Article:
Botafogo know who they are, and it is working in Copa Libertadores
Three things from Thursday night at the Copa Libertadores.
1. Botafogo are a strong bet to reach quarterfinals
Botafogo of Rio have never won the Copa Libertadores, South America's Champions League, or even reached the final, and they are taking part in the competition for only the fifth time.
This will come as a surprise to many. Together with Santos, Botafogo supplied many of the great names of the Brazil sides that won the World Cups of 1958, '62 and '70 -- Garrincha, Didi, Nilton Santos, Zagallo and Jairzinho, to name just five, were Botafogo stalwarts. Many remember the Botafogo-Santos clashes of that era carrying the same kind of anticipation as Barcelona-Real Madrid generates today.
But back then the Libertadores was not a priority for Brazilian clubs, who in some years declined to take part. And after a golden age in the 1950s and '60s, Botafogo slipped back, and have frequently been the fourth force in their own city. A year ago even their own supporters were anticipating a hard fight against relegation in the Brazilian league. But then, promoted from the youth ranks to take charge of the first team, came Jair Ventura, son of 1970 legend Jairzinho. Fortunes changed. They ended up finishing fifth, qualifying for the Libertadores, and have now battled their way to within sight of the quarterfinals. A 1-0 win away to Nacional of Uruguay in the first leg puts them in a strong position.
Jair Ventura's Botafogo have no pretension of serving up a feast for the purists. They are a limited side happy to play to their strengths. It is not a team of flowing passing moves but of tough defence and quick breaks. The first-half goal that beat the Uruguayans was pure 2017 Botafogo. They won the ball deep and quickly played forward to their left winger, Rodrigo Pimpao. He struck a diagonal ball from deep, looking for the right-side midfielder Bruno Silva to burst forward. Bruno Silva swept a shot that deflected off a defender and gave midfielder Joao Paulo the chance to chip past the goalkeeper. None of these players are stars. All of them are useful in the collective context, aware of what they are trying to do and not attempting to do anything more.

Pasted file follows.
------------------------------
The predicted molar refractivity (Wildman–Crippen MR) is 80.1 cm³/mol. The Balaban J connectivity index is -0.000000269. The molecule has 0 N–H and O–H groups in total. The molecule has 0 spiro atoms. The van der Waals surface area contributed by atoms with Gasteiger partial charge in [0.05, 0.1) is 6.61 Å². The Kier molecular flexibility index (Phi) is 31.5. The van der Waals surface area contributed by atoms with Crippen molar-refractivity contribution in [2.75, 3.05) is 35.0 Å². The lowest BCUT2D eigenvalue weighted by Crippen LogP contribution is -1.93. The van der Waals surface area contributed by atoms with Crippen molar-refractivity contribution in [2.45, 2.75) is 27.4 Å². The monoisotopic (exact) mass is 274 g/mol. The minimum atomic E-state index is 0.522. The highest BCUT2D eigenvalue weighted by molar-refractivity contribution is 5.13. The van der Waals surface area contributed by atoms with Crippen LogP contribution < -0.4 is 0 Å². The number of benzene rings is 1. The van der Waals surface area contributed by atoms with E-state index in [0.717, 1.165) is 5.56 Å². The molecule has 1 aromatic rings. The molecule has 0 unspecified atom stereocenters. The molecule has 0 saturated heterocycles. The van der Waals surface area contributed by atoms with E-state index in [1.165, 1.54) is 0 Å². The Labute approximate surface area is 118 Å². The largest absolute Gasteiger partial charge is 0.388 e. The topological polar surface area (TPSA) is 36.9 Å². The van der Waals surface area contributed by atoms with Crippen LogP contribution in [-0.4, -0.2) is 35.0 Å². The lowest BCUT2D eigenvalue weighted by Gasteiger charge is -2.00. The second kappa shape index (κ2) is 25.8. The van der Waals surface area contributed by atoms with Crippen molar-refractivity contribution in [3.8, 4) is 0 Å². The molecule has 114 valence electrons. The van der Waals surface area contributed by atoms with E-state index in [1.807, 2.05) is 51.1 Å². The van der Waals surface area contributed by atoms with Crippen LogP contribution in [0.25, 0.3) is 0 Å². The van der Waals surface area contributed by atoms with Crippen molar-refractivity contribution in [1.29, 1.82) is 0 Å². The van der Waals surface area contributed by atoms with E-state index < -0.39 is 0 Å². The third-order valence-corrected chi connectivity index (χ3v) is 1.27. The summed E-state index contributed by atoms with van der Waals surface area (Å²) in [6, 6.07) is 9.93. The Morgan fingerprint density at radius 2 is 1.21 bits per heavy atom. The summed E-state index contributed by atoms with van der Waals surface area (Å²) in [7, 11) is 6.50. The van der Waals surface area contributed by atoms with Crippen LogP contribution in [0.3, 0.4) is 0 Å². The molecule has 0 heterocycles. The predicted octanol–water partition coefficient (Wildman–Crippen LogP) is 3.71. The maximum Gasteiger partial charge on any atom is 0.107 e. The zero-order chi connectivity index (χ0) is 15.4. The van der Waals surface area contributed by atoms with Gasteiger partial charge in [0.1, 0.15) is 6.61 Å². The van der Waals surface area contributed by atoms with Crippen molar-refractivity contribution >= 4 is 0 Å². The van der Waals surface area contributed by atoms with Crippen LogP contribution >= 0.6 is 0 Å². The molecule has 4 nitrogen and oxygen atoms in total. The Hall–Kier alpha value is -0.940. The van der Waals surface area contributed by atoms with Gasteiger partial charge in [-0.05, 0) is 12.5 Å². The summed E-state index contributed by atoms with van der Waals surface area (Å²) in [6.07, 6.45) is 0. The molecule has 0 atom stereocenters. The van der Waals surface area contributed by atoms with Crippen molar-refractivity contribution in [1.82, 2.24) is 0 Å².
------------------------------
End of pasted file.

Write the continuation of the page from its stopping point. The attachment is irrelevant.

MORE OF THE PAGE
Most of the game took place in their half of the field, and although Nacional -- a similar team in many ways -- came up with a couple of dangerous moments, Botafogo protected keeper Roberto "Gatito" Fernandez so well that he hardly had a shot to save.
2. Lanus can still travel home happy
Lanus had every reason to fear the worst when they took the field away to The Strongest of Bolivia. First, they were up against the extreme altitude of La Paz, 3,600 metres above sea level, where their hosts were unbeaten in their previous 17 international club games, winning 14 of them.
Secondly, the Argentines were taking a patched-up defence, with three of the normal back four unavailable. Midfielder Nicolas Pasquini improvised at left-back -- and from long range scored a stunning goal that gave Lanus the lead.
With the rarified air offering less resistance than usual, the ball tends to travel quickly and goals from range are common, but usually it is the visiting goalkeeper who is embarrassed. In this case Daniel Vaca was taken completely by surprise by Pasquini's superb strike. It was the only shot on target that Lanus managed, and until the 92nd minute it looked good enough to win them the game.
The Strongest were desperately disappointing. Their star players did not perform. Bustling midfielder Alejandro Chumacero seemed short of full fitness and was substituted, and playmaker Pablo Escobar looked all of his 38 years. They had mustered only two shots on target, well saved by Esteban Andrada. But right at the death they found a third, as Escobar's cross was delightfully flicked home by Diego Bejarano. It was a blow for Lanus, but had anyone offered them a 1-1 draw before kickoff they would surely have accepted.
3. Where will the challenge to Brazil and Argentina come from?
With Lanus claiming a draw, fellow Argentines San Lorenzo winning 1-0 away to Emelec of Ecuador and Botafogo beating Nacional, it was a very good night for the continent's traditional top two nations. There is now a strong possibility that all eight of the quarterfinalists will come from these two nations -- not an especially healthy development for the competition.
Who is most likely to break the Brazil-Argentina duopoly? Two teams will travel south for next month's return games hoping they can hang on to a first leg lead. Jorge Wilstermann of Bolivia beat Atletico Mineiro 1-0 on Wednesday. But Wilstermann lost all their away games in the group phase, and the Brazilians will still consider themselves the favourites. Barcelona of Ecuador are a better bet. A side that excel on the counter-attack, they carry realistic hopes of being able to shock Brazilian champions Palmeiras, defend their 1-0 lead and ensure that at least three countries are represented in the competition's last eight.
Tim Vickery covers South American football for ESPN FC. Follow him on Twitter @Tim_Vickery.